On Jan. 14, a memorial was dedicated to memories of the boys who lived and died at the Arthur G. Dozier School for Boys in Marianna.
MARIANNA- On Jan. 14, a memorial was dedicated to the memories of the boys who lived and died at the Arthur G. Dozier School for Boys in Marianna.
From 1900 to 2011, the State of Florida operated the reform school in Marianna. As early as 1901 reports surfaced of children being mistreated, including being chained to walls in irons, subjected to brutal whippings, and forced into involuntary servitude. Additionally, a fatal fire broke out in the dormitory on the south campus in 1914, resulting in the possible deaths of up to 10 students and guards.
The memorial features statutes representing the children who were sent to the school. One sculpture depicts a boy being held up by two of his friends while the other shows a line of boys standing with their heads bowed.
In 1959, due to overcrowding at the Marianna reform school, a second campus was opened in Okeechobee. The Okeechobee location was initially welcomed as a new source of jobs in the small town of about 6,000.
The Florida School for Boys in Marianna already had a history of abuse by the time the newer satellite campus opened. When some staff members transferred to Okeechobee from Marianna, it appeared they brought the abusive practices with them.
“They say Marianna was tough, but I think Okeechobee was tougher,” said Marvin L. Mike in a 2009 interview with the Okeechobee News. Marvin spent 18 months at the Okeechobee campus in 1961.
“They would make boys run away just so they could beat them,” continued Marvin. “It would make you cry if you saw what went on.”
Frank Zych, the former superintendent and deputy superintendent of the Florida School for Boys in Okeechobee, would administer corporal punishment himself.
“When you walked in there was a desk, and chairs in front of the windows where you sat and waited for the whipping,” explained Marvin. “You look to the left and there was Mr. Zych’s office and to the right was a small room. It was just big enough to get in there. In the room was a bed, like an old bunk bed, with a pillow. There was blood, vomit and slobber on it. They didn’t wash it, they would just wipe it off.”
Marvin, who was 12 years old when he was first sent to the school, said the leather strap used by Mr. Zych was smooth and about 4-to 5-inches wide. But the strap used by the school superintendent W.M. Sult was the most damaging.
“Mr. Sult would use a strap that had holes in it,” he said. “When he beat you with that one he intended to tear your hide up. It would pull the hide from you.”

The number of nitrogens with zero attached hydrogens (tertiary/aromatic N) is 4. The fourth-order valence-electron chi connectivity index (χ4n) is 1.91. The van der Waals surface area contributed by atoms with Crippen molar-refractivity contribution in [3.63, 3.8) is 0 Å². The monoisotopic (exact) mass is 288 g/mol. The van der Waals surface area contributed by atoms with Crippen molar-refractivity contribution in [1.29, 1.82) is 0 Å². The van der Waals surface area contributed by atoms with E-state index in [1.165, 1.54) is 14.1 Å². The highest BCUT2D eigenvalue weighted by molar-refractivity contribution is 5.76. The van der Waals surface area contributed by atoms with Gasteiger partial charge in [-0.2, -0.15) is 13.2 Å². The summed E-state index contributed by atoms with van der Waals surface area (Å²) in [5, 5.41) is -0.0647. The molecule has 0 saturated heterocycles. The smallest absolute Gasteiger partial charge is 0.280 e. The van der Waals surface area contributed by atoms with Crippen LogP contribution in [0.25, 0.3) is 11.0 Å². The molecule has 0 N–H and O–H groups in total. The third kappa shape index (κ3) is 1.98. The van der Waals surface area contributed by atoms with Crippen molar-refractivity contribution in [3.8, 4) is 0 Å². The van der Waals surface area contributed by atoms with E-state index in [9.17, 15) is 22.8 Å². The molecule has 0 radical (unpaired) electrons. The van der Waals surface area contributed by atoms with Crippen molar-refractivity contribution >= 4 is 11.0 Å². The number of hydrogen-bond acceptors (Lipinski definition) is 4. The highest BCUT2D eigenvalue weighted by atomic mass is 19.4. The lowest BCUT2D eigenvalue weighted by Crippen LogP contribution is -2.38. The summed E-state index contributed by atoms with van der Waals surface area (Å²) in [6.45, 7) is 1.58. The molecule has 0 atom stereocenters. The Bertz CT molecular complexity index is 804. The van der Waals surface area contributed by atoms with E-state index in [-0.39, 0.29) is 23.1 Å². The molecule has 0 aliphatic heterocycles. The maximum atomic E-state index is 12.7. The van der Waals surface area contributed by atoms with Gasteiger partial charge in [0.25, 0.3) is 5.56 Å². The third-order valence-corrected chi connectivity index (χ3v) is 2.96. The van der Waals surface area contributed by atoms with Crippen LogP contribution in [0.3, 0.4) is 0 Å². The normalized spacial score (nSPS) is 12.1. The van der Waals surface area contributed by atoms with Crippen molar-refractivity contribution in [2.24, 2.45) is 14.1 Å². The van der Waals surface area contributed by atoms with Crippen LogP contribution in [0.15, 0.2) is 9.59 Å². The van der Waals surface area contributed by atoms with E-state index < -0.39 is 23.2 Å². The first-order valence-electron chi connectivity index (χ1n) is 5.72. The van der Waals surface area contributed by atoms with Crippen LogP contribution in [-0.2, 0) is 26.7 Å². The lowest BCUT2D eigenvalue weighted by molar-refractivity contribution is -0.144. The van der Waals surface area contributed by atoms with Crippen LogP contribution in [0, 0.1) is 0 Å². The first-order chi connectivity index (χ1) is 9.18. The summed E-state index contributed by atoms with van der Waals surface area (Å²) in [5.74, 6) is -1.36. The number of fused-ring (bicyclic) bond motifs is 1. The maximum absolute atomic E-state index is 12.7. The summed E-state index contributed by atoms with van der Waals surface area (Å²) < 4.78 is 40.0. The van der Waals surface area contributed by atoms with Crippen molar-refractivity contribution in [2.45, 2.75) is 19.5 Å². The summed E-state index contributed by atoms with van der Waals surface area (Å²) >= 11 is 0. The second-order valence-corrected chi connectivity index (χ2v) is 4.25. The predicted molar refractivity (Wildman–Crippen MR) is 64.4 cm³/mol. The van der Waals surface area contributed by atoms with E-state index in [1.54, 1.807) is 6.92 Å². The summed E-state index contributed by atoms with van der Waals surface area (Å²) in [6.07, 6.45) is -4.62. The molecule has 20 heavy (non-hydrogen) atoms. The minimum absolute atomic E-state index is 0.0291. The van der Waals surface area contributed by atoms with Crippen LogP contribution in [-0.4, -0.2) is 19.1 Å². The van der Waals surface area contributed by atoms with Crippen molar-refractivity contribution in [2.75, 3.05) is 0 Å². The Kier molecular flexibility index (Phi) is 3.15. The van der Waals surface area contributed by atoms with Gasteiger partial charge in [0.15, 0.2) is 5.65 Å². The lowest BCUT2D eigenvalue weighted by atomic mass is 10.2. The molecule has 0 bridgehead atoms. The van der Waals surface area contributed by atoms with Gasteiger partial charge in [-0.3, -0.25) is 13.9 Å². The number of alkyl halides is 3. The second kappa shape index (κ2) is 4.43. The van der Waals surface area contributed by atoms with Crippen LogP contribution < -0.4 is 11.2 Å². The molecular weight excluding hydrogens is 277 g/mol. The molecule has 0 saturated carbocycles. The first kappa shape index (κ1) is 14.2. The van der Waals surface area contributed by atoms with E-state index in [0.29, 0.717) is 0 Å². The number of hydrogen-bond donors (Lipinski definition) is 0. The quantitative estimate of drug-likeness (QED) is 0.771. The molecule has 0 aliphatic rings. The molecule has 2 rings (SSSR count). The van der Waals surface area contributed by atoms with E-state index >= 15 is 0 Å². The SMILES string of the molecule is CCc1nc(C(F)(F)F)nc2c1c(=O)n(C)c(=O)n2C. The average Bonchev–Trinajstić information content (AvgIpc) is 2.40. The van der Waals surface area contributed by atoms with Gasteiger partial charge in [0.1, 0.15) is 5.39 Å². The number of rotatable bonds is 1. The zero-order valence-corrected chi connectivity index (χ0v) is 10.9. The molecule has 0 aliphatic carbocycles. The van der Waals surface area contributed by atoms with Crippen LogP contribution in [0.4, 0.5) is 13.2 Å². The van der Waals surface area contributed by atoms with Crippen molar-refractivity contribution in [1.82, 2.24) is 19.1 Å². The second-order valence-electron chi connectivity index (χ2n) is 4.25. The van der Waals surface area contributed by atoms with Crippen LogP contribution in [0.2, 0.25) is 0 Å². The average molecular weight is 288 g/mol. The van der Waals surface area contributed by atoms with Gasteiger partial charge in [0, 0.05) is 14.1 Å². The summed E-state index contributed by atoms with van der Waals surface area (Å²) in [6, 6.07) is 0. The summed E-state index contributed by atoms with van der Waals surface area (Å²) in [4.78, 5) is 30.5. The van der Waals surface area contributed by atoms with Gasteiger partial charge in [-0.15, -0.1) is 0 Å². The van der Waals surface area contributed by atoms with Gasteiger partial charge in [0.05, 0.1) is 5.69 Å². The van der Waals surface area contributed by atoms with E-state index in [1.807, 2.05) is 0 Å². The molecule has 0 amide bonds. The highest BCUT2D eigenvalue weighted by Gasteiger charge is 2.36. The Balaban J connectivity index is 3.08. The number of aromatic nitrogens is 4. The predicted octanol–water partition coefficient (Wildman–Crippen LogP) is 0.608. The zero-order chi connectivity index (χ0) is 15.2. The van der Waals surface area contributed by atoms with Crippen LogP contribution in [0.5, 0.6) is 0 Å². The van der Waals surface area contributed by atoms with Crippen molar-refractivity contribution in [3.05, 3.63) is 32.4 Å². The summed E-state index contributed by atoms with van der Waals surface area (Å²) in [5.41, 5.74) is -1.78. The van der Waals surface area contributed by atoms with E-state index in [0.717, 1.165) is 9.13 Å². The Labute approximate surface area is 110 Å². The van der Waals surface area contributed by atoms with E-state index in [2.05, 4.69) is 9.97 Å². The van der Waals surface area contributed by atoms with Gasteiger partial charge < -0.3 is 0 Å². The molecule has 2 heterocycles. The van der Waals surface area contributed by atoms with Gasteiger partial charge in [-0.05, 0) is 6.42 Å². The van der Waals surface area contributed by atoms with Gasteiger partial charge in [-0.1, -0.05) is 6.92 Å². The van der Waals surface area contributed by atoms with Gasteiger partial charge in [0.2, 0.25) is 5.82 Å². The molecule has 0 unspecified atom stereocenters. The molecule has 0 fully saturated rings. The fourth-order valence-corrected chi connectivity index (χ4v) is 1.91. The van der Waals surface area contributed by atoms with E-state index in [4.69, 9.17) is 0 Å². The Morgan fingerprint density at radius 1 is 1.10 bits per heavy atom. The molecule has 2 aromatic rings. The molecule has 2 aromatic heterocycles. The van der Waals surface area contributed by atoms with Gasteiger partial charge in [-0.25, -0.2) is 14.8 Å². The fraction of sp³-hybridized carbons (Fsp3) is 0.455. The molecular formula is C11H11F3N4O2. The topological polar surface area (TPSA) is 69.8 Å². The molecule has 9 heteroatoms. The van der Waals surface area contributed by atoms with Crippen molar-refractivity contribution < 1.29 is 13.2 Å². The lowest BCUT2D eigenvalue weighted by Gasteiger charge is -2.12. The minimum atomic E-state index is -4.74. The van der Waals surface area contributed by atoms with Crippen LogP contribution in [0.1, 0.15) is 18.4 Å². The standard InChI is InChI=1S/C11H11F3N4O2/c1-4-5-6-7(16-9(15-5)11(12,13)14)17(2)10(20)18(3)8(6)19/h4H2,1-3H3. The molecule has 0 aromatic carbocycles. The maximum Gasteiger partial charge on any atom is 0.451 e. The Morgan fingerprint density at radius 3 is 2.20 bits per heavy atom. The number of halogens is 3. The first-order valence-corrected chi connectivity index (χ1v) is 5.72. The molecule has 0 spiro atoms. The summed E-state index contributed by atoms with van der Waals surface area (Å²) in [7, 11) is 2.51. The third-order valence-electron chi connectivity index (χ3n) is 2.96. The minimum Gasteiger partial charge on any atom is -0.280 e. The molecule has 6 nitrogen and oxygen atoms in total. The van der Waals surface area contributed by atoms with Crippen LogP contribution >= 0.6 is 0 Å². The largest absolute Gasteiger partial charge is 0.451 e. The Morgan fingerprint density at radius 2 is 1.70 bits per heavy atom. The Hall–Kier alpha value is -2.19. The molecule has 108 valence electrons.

Others who were at the boys school in the 1960’s tell similar stories.
Micheal Anderson was at the reform school from 1965 to 1967. Micheal describes being sent to the infamous “Adjustment Unit” after staff at the school found a lone cigarette under his pillow. He was beat with a leather strap similar to the one that was used on Marvin Mike.
The pain was excruciating,” says Micheal in a blog written about the punishment. “At one point I was trembling so violently that one of the men said ‘you better stop that shaking boy or we gonna have to start over.’ I stopped immediately. My buttocks were burning so intensely that it felt like someone had poured gasoline on them and set them ablaze. I cannot remember if there was blood. I just remember having a horrible back ache and trying to lie down on my back was impossible. I could not sit to eat. I had to stand up. I slept for many nights on my stomach and sleeping on my side was out of the question. I stayed in lock-up for two more weeks for a total of six weeks. I had lost more weight.”
“All things precious, tender and lovely left my soul that day,” Micheal concluded.
Records indicate that Florida Governor Claude Kirk toured the facility in 1967 and labeled conditions there as “deplorable.”
“I was released on a Thursday,” said Micheal Anderson of his last day at the Okeechobee school in 1967. “And while driving off campus, I reached for a cigarette, lit up and blew a bunch of smoke out of the car window as we slowly drove past one of the swing blade crews. One of the guys looked up and began smiling broadly. I smiled back as we drove off campus, never to return again.”
Listen to a true crime podcast about the Florida School for Boys here.